Bohemian Rhapsody, the story of Freddie Mercury and Queen, was a massive hit of a movie back in 2018. It grossed over $900 million worldwide and was nominated for five Oscars, winning four of them, including Best Actor for lead Rami Malek. However, the movie’s smashing success has not rubbed off on screenwriter Anthony McCarten, who has apparently never received the back end money he negotiated for, and that has now led to a lawsuit.
Anthony McCarten says he had a deal with Bohemian Rhapsody producer Graham King and studio GK Films that would have seen him receive 5% of the profit that GK received from the movie. However, he has yet to receive any money at all from the deal. And according to him, he’s never received any reply when he has attempted to communicate on this issue, ultimately resulting in the lawsuit.
Part of the problem looks to stem from an issue of what is termed “Hollywood accounting.” Deadline reports that, although the movie made $911 million globally, 20th Century Fox, the studio that distributed the film, has reported that Bohemian Rhapsody has actually lost $51 million to date. Fox is apparently basing whatever profit Anthony McCarten might receive on its term “defined net profits,” which is different than what GK Films standard definition of “net profits” is. However, the lawsuit claims GK had no definition of “net profits” and had no interest in creating one, as there was never any attention of properly computing what the net profits were.
At this point Fox, and Disney, who has since acquired the company as well as the Bohemian Rhapsody movie, is not a party to the lawsuit as Anthony McCarten’s deal was specifically with GK Films. However, GK Films believes Disney should be part of the suit, and tells Deadline they will be working with Fox/Disney on future responses to this suit.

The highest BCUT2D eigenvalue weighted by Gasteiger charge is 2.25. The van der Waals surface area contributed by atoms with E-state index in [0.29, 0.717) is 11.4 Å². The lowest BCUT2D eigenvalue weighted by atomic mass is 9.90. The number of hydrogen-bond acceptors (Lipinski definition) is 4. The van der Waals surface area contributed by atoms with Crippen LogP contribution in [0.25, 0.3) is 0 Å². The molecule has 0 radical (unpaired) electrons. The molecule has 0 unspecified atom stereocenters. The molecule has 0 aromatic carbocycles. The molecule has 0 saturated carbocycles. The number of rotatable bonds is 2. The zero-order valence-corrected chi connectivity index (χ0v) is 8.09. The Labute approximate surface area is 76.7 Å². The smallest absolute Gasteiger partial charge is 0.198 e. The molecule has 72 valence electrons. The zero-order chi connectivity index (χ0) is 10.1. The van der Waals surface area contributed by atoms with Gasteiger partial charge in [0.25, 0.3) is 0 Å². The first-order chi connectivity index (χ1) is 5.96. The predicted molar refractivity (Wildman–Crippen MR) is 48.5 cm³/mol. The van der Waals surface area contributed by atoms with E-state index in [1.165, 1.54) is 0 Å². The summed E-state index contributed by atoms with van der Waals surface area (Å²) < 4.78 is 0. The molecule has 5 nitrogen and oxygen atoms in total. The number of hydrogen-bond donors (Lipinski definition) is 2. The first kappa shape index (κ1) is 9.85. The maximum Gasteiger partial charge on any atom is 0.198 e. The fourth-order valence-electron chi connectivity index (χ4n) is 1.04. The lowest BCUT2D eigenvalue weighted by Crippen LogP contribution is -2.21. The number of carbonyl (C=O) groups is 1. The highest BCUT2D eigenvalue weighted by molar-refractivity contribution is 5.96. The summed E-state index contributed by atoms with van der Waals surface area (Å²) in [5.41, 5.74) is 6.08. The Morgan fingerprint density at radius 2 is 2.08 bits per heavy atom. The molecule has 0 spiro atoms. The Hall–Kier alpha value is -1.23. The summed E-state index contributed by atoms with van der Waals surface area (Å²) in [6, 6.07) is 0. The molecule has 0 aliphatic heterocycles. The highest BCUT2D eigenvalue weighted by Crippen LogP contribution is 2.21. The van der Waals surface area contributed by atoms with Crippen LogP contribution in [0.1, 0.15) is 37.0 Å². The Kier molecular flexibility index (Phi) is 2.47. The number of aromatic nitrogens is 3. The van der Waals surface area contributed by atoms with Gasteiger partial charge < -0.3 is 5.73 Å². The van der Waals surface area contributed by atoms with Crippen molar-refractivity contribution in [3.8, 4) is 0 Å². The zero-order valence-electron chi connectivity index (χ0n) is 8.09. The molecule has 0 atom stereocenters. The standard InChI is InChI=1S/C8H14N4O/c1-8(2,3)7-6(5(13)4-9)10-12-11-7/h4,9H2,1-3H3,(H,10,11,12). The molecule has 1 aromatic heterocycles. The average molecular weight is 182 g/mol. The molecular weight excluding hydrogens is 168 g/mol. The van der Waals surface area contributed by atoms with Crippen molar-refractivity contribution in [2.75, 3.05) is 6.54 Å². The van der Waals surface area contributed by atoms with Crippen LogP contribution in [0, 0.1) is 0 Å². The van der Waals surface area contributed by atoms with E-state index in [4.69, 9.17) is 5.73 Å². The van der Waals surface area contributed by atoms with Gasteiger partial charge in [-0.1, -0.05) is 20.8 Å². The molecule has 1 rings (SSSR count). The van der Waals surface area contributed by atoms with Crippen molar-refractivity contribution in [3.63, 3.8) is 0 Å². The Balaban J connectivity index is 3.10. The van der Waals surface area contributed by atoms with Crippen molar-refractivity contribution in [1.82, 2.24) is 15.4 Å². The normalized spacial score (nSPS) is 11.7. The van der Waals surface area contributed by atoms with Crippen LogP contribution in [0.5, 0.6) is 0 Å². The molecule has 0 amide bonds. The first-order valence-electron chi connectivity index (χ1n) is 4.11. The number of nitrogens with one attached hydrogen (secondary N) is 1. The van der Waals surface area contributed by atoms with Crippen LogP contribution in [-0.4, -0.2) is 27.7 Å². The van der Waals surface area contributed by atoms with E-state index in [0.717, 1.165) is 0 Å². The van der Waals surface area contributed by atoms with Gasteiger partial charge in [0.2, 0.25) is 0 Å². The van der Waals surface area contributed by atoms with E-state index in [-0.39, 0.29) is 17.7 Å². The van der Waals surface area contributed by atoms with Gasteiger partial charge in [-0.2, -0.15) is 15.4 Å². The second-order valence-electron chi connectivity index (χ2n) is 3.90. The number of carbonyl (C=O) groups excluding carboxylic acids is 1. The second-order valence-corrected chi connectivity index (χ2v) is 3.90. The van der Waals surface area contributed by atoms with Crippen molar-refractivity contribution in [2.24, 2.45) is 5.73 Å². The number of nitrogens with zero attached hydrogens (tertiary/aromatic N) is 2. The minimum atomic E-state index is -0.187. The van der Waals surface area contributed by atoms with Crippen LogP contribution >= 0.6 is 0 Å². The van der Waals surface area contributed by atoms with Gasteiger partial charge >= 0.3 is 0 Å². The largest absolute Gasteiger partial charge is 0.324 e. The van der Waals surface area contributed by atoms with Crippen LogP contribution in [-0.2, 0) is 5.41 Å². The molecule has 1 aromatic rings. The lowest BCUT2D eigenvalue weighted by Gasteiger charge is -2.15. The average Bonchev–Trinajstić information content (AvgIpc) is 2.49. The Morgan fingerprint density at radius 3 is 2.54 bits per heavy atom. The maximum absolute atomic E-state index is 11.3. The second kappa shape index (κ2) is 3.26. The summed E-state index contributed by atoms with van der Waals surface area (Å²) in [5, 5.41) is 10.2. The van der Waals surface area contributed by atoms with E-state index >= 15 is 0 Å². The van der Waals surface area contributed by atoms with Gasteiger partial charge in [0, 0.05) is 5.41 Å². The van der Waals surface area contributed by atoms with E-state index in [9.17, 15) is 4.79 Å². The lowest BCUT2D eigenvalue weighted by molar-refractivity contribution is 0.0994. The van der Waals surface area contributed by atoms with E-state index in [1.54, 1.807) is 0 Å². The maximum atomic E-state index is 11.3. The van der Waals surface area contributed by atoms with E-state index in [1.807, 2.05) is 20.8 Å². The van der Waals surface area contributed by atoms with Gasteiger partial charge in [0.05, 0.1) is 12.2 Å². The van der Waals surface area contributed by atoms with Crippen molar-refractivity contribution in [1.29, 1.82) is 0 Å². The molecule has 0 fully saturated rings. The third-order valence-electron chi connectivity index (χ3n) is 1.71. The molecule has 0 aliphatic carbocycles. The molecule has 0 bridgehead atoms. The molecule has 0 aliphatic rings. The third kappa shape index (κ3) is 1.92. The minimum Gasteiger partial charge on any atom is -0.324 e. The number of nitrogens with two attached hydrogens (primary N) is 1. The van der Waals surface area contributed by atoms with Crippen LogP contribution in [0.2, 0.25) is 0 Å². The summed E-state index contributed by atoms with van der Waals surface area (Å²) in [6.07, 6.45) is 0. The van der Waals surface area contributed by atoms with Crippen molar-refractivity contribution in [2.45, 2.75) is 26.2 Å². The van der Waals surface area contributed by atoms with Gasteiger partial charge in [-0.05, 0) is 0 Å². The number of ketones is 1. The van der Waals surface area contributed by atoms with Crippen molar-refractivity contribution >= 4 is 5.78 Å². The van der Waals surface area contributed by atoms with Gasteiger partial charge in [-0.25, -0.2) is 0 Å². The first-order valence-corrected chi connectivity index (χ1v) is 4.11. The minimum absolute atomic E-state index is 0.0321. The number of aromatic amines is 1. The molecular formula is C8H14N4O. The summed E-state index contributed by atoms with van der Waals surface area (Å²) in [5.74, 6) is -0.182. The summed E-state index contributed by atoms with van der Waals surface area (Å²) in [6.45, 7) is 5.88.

This certainly isn’t the first case where the definition of net profits has been a topic at issue. We’ve seen it happen more than once where movies that made hundreds of millions of dollars are shown on the balance sheet as having lost money. While certainly there is more to the cost of making movies than the production budget, and even that can be difficult to get a handle on, it can be hard to believe that a movie that made nearly $1 billion at the global box office wasn’t profitable.
But even if there is agreement that a movie made money, when your deal is for a percentage of those profits, just how profitable the movie truly was is a second important question. If this case actually goes to trial we might get some real insight into how Hollywood accounting truly works.